By Paul Guest
Last week I was walking downtown to see a couple of former students read at a local bookstore. The day was sunny, and warm – pleasant in that abstracting way that draws one inward. I wasn’t paying attention to the man when he first shouted at me from his car, though I heard him, dully.
“Excuse me?” he almost pleaded, and I just knew that he was speaking to someone else. I kept going. Then I heard the hollow click of a car door opening and to my left I saw a tall, thin man rounding the front of his parked SUV.
“Excuse me, sir?” he said again, and I stopped, thinking he needed directions. Which way to Monticello? Which way to the Rotunda? I smiled at him.
“I have something to give you,” he panted, with his hand extended out to me.
Oh, no, I thought. I wasn’t confused or alarmed: disability is a very public thing, and in thirty-one years I have been stopped by strangers more often than I can remember. They usually want to know that their sons or daughters will not soon die; they want to know my secret. Or they want to share, to witness, to offer good news to me. They want me to be saved. Or, more rarely, they want to give me money. I’m not sure why, exactly.
You don’t have to give me anything, I said to the man, not looking down at his hand, which would have implied a kind of consent. “I know I don’t have to give you anything,” he whispered. “I want to.” When I didn’t say anything, he slipped a folded bill into my shirt pocket and climbed back into his car. When I got to the bookstore and checked my pocket, I found a hundred dollar bill. I haven’t yet spent it.
As I said earlier, this was not the first time I have been stopped in the street by a stranger. Once, in New York, a man hurriedly crossed the street beside me. That is a nice wheelchair you got there, he panted.
It wasn’t all that nice, the wheelchair, but I didn’t argue. I didn’t say anything, in fact. My silence suggested he try another way to reach me.
“Yo man, what’s the best nation in the world,” he asked, now on the other sidewalk.
I, uh, don’t know, I stammered, kind of stunned by this question.
“A donation!” he crowed, clearly pleased with himself, that clever pun.
I don’t have any money on me, I said, and some light fell out of his face. He was disappointed: not that I would not be giving him anything, but that I didn’t understand what he wanted.
It is true: I didn’t understand. He smiled sadly and turned back to cross again. The night was cold and dark and I had failed to console him.
Some years later, in Carrollton, Georgia, on the first day of December, the day was warm enough to sit outside. I was eating turtle soup for the first time. And the last, as I recall the muddy grit of meat in the dark broth. This moment was certainly before the curious advent of social media: I didn’t tweet about it, or post a filtered snapshot of my meal to the world.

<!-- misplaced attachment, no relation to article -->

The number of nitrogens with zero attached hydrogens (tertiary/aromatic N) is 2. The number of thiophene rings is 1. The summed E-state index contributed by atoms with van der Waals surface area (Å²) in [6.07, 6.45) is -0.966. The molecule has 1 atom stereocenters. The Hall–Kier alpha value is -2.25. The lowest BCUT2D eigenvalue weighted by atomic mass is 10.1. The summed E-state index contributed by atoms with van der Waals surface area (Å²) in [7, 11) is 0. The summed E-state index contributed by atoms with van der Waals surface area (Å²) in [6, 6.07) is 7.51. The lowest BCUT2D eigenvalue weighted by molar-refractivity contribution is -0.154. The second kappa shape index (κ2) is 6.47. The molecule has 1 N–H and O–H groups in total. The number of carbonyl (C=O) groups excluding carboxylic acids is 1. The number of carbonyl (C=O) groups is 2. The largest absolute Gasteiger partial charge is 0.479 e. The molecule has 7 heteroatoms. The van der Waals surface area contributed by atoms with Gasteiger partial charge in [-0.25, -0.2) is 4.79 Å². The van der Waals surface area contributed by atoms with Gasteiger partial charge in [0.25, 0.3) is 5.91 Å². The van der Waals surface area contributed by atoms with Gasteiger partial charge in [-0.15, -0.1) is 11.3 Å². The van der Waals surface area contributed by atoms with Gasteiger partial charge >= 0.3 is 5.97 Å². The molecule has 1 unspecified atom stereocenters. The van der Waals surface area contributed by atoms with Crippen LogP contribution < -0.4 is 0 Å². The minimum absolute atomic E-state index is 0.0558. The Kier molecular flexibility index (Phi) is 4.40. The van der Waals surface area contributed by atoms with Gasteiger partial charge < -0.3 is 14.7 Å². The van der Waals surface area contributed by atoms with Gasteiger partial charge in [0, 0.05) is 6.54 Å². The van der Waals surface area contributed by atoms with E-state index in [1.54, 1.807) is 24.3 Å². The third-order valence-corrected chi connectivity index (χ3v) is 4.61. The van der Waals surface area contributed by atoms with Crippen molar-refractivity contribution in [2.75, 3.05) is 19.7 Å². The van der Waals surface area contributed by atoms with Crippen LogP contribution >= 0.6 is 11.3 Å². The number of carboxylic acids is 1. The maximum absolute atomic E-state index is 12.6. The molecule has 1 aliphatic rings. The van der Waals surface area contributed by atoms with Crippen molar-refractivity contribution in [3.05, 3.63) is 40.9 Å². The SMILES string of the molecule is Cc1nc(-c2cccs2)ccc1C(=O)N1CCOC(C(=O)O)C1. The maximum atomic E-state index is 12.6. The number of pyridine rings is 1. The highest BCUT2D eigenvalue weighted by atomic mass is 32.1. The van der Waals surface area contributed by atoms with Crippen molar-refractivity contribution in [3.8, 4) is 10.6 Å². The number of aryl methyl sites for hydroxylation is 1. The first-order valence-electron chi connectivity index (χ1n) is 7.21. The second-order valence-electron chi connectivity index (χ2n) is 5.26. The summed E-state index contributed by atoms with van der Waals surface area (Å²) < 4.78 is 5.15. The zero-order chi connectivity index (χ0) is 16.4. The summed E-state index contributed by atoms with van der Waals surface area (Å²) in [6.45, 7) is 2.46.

I was sitting there, thinking about the rest of the day and the untidy stack of papers that waited to be graded when I returned home. I wasn’t thinking about my body. How it had been broken a long time ago and yet was still there.
I was thinking about what it meant to be eating turtle in the winter when a white-haired man stopped on the sidewalk. He was a lawyer, he said, in the office above the restaurant and wanted to know what I did. I never volunteer that I’m a poet; I say that I teach English.
“That was my favorite subject in school,” he beamed. He loved Faulkner. He loved O’Connor. He asked if he could sit at the table with me and I said yes.
“What happened to you,” he asked, his voice soft as a bruise. He looked away towards the town square and all the people out on their lunch breaks.
I told him: how I broke my neck in a bicycle accident at age twelve. That it had been, at that point, twenty years.
The man seemed to vibrate with sadness. He was sick with some sort of grief.
“I came into today to catch up because I haven’t been working much lately. My son – I take care of him now. He was a freshman at the University of Georgia when he got into a car wreck. Rolled his car. The window was open and he lost an arm and suffered a head injury. He doesn’t speak anymore and his mother passed away when he was in high school.”
I am so sorry, I said. He was quiet for another moment.
“Do you think he will ever get better?”
I don’t know.
“I don’t think he will. The doctors say he won’t. I have to learn how to be alright with that.”
He put his hands on the table as he stood up.
“I’ve taken too much of your time. Thank you for listening to me.”
And that was it. I saw him once more in my time in Carrollton. At a distance across the square as he climbed into a truck and drove away. I don’t think he saw me.
To this day, I wonder about his son. If he got better. If he lived. I think about that father and the beat-up truck he drove like a symbol of another life.